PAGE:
Dracaena WinesWhat is the definition of being successful? Is it making more money than you know what to do with? Is it having letters after your name that people aren’t even sure what they mean? Or is it simply being happy? When Mike and I decided to enter the wine business, we knew it wasn’t going to be an easy road. We were realistic. We understood that we would neither be an overnight sensation, nor ever be as recognized as Robert Mondavi. That’s not why we entered the business. We entered the wine industry because we love wine and it was our dream to own a winery. We chose to not just wish or dream about it, we made a conscious decision to make it happen. We chose to Pursue Our Passion.

It’s a scary thing chasing down your dreams, but if you don’t enter the race you are never going to win. One of my favorite sayings about Pursuing Your Passion was made by “The Great One,” Wayne Gretzky. He very eloquently stated, “You miss 100% of the shots you don’t take.” He knows you need to take risks. You need to leave the safety net that tethers you to your comfort zone so that you can experience what happens next.

In this, what has become a monthly tradition, a guest blogger will tell you their story of how they pursued their passion in the wine industry. These people understood what Van Gogh meant by “I would rather die of passion than of boredom.”

The amazing thing about social media is that it makes the world a small place. The purpose of Twitter is to engage with other people. In order to do this I started joining Twitter chat groups. Since the majority of the groups I partake in are all about wine, it not difficult to fathom that you run into several of the same people. As in life, some people come and go while others a connection is made. If memory serves correctly, the first place I saw Debbie was in #winestudio. Her name HV (Hudson Valley) WineGoddess, caught my eye immediately. Living near the Hudson Valley, her posts were very relevant to me. Her tweets started showing up more frequently on my feed (have no clue how Twitter decides that) and then we started tagging each other and an online friendship emerged. The social media world association became an in real life friendship one day last year when I got a DM asking me for my email address. I replied and that afternoon an email was in my inbox asking me if I would be interested in judging at the Hudson Valley Wine & Spirits Competition.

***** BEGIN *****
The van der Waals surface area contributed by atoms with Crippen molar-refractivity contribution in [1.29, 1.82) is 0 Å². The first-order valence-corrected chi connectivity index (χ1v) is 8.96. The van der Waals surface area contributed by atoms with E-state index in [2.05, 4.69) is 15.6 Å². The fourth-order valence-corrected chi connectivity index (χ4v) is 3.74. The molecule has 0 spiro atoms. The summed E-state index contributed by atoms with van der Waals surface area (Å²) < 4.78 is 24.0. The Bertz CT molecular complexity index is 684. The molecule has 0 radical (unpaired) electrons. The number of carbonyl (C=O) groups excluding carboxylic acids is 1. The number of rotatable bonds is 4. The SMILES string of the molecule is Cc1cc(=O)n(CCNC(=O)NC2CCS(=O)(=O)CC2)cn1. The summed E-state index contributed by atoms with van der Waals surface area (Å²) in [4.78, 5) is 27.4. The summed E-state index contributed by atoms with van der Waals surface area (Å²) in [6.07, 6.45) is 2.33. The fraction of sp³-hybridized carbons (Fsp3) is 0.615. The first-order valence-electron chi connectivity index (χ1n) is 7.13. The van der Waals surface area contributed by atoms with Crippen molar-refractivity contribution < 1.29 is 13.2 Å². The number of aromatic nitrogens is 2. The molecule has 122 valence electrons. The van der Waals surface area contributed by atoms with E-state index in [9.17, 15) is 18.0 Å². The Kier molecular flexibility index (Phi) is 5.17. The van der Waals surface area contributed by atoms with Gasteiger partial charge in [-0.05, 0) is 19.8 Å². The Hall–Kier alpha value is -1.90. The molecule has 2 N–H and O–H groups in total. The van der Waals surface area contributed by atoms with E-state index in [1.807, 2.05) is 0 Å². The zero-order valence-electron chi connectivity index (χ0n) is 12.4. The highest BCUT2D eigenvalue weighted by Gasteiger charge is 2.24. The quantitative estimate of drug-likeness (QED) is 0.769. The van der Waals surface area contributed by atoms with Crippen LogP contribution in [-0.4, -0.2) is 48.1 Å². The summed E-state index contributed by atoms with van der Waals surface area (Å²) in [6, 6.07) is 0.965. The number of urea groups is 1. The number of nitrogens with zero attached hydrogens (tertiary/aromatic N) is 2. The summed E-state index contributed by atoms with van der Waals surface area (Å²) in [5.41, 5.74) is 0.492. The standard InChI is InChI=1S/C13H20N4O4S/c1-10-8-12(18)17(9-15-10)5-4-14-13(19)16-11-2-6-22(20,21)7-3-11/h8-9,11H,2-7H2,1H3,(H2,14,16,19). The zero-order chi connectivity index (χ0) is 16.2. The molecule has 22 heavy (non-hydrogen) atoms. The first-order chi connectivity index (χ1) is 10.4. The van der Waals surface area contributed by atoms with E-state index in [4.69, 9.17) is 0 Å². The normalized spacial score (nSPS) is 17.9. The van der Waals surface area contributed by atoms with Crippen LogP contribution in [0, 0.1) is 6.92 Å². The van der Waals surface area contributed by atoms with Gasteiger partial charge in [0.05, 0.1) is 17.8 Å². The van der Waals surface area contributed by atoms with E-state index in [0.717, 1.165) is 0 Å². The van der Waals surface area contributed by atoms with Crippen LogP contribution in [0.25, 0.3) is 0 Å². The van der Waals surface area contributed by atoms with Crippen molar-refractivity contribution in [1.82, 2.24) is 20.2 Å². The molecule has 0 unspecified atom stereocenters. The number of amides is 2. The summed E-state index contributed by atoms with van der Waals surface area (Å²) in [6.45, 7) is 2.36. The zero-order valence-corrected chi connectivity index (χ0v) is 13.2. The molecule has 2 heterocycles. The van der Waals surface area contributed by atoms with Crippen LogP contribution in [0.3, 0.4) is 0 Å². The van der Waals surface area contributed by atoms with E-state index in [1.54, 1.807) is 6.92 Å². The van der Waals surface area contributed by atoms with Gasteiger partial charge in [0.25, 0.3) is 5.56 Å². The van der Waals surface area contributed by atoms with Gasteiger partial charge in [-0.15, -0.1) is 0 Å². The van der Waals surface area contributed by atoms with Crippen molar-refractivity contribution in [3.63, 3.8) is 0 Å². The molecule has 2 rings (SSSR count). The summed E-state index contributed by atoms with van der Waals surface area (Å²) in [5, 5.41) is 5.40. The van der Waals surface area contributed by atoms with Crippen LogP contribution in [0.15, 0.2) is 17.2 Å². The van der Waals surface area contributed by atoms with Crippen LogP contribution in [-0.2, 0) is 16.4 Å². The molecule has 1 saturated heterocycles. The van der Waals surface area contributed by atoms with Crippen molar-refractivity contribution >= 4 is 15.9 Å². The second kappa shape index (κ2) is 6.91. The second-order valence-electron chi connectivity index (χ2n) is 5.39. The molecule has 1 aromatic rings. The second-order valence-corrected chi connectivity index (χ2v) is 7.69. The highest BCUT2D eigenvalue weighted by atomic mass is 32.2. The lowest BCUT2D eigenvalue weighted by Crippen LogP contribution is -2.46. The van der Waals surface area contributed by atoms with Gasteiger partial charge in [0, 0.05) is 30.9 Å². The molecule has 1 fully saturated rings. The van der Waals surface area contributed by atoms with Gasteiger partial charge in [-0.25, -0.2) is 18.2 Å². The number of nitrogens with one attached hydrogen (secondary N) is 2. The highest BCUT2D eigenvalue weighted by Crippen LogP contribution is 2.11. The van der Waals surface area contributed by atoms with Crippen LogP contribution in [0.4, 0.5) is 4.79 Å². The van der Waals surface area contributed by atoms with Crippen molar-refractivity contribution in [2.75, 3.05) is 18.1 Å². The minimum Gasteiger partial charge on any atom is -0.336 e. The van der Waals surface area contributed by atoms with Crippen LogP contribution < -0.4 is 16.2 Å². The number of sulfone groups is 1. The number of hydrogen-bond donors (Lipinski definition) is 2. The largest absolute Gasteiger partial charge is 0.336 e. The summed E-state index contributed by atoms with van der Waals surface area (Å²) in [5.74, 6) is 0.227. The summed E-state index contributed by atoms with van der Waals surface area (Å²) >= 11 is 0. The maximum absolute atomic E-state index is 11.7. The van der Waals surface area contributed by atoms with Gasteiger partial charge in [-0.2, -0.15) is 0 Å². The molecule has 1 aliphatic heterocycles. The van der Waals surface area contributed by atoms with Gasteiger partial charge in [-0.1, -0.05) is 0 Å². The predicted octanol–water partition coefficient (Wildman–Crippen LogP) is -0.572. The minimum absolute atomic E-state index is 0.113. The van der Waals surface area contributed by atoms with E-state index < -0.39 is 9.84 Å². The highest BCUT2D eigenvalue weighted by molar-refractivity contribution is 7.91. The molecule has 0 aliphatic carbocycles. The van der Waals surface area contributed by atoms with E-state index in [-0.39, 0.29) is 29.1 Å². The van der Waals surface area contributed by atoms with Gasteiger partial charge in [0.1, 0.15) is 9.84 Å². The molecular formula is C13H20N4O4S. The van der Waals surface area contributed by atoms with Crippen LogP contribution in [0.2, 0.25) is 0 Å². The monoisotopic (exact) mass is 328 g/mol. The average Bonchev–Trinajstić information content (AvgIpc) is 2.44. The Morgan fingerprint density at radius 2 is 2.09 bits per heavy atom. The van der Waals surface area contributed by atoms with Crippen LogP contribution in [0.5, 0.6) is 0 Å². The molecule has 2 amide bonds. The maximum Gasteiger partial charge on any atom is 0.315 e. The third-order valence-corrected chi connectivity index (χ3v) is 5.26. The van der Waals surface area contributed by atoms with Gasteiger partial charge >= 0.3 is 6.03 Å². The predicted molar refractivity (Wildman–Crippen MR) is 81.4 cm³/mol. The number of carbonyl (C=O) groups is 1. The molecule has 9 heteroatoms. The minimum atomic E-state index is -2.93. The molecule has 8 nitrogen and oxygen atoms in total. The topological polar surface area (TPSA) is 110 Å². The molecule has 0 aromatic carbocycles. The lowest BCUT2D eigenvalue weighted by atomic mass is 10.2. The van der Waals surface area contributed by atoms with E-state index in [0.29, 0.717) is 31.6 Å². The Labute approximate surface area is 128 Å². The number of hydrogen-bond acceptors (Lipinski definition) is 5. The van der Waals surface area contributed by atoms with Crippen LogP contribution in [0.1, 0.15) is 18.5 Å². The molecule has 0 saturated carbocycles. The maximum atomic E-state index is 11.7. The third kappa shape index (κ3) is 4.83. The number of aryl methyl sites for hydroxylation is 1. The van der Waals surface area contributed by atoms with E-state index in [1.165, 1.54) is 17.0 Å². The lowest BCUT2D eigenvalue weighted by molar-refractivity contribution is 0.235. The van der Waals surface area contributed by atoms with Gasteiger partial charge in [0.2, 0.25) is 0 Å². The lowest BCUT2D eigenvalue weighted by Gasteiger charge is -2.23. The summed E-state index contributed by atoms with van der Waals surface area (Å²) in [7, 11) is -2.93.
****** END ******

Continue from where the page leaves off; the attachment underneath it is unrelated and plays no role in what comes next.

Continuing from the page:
Excitement came over me and then fear immediately followed. Judging a wine competition! Eeeek! I have never done anything like that before! Trusting my palate is easy when it comes to deciding what wines I like and blending trials for our Cabernet Franc, however using my palate to judge someone else’s wine, was a whole different ballgame. A game, by the way, that I now endear and am honored that she has asked me back for this year’s competition. 

a little hint about our joint venture

One thing I believe in life is that you must be amenable to new experiences and I believe Debbie lives by that rule also. In fact, stay tuned to both of our accounts, since we have decided to embark on a new joint adventure starting June 5th!  Enjoy, as she recounts her story of how she continues to Pursue Her Passion.